Q: As an estimator, I often hear the phrase, ‘We don’t pay for that.’ This is not just about rates but mostly procedures, fasteners or sublet charges. What approach are other shops taking to get insurance companies to pay legitimate expenses?”
— Jim Rossman, lead estimator, Mason Auto Body, Mason, Mich.
A: You are not alone in your frustrations, as thousands of collision repairers across the country experience the same frustrations daily. The frequent statement, “We don’t pay for that,” is all-too-often preceded by, “You’re the only one who asks for that,” and followed by, “You’ll have to ask your customer to pay for that.”
The reason many insurance claims people use such phrases is simple: They work!
Insurers know the last thing most repairers want to do is involve the customer in a disagreement between them and the insurer. Most repairers will try to resolve the issues without the customer ever knowing. Unfortunately for many consumers, what I refer to as “The Gravity Theory” takes place. This is where the insurer shortchanges the repairer and the repairer then shortchanges the customer and, in the end, the customer may receive an inferior repair and take an economic loss at the time of sale/trade-in. All the while, the insurer enjoys all the rewards (savings) and the repairer and the consumer incur all the risks.
Insurers save billions of dollars each year in their efforts to “mitigate claims costs,” which all-too-often is accomplished by avoiding full payment for legitimate processes and materials. Because they already have the funds in their company coffers, these savings equate to 100-percent net profit, which is a strong incentive and motivator for such behavior.
These are also billions of dollars repairers forfeit rather than involve, inform and educate their customer. Keep in mind that the monies forfeited by repairers aren’t theirs to give away; they’re the consumers’ claim proceeds intended to fully indemnify them for a proper repair. If a repairer is not being properly compensated for providing a needed process, are they providing it? And if so, are they doing it in a thorough and workmanlike manner?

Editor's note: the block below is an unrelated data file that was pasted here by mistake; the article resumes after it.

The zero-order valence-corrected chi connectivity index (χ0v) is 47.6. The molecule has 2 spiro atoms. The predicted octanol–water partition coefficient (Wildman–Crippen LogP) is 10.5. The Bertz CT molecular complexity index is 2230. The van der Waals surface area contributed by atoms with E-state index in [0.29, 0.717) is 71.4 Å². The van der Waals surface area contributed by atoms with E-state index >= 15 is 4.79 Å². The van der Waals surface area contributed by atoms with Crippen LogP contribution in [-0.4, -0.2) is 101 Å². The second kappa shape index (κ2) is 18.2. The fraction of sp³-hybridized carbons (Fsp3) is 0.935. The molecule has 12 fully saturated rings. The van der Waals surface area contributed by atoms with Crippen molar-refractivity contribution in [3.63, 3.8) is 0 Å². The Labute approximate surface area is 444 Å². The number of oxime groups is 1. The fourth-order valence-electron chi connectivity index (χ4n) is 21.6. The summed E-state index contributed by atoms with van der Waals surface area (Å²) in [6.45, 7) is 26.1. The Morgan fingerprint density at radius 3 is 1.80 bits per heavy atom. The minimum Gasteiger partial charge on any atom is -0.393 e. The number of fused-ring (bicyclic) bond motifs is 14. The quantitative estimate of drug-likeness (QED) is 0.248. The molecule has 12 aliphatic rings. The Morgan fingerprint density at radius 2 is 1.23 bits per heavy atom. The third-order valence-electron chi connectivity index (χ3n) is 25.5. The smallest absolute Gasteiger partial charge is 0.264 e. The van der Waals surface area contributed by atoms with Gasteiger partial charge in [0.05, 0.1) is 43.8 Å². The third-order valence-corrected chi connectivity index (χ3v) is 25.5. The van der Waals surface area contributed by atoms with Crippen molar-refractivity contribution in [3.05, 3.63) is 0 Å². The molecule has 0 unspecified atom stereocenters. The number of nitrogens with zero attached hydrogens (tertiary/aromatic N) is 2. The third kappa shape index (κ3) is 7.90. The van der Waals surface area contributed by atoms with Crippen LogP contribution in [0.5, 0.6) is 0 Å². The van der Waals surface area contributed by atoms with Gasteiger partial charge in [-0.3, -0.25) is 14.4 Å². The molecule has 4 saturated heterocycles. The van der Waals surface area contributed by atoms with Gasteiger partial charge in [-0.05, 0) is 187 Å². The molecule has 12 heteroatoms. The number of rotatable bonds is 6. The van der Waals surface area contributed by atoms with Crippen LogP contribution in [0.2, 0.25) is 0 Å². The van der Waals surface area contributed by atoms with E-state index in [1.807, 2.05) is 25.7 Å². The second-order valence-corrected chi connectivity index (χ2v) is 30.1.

As for the “approach” and methods others employ to combat such conduct, I can only offer what Auto Damage Experts (ADE) coaching-consulting clients across the country are doing with consistent success. It’s a process that not only helps the customer receive a full and proper repair but one that has also been very effective at helping the repairer avoid unnecessary liabilities. These processes change insurer claim rep behavior and encourage them to consider all processes and materials needed for a proper, thorough and quality repair that the repairer can confidently stand behind. These collision repairers adhere to a simple philosophy summed up by what they say to a claims person who refuses to pay for proper and necessary procedures: “We’re not going to get upset if you don’t pay for that, just so long as our customer doesn’t get upset with us if we don’t provide it. But let’s first ask the customer for their thoughts.”
The key to this type of customer-based management process is that the repairer is no longer afraid to involve the customer. The customer can be an active part of the decision process and can therefore safeguard their family’s personal safety and economic well-being. Why shouldn’t they? It’s their vehicle, their claim, their safety and their economic well-being at stake!
The key is for repairers to properly undertake managing the customer’s expectations from the very first meeting and build upon it throughout the repair and beyond.
As most shops know, earning your customers’ trust and confidence is huge, especially for independent repairers who do not rely on DRPs. It not only assures you that the customer will call upon you should the need ever arise, but will garner their lifelong personal referrals to others.
It’s been written that “No one can serve two masters. Either you will hate the one and love the other, or you will be devoted to the one and despise the other.” Repairers need to determine who they will work for.
For one to change “business as usual,” one will need to change the way they do business. They’ll need to determine who they will work for and what liabilities they’re willing to accept and which ones they won’t.
The only way for repairers to change insurer behaviors is to first change their own. If a repairer makes the vehicle owner their main priority, everything else will fall into its proper place … including your company’s profits.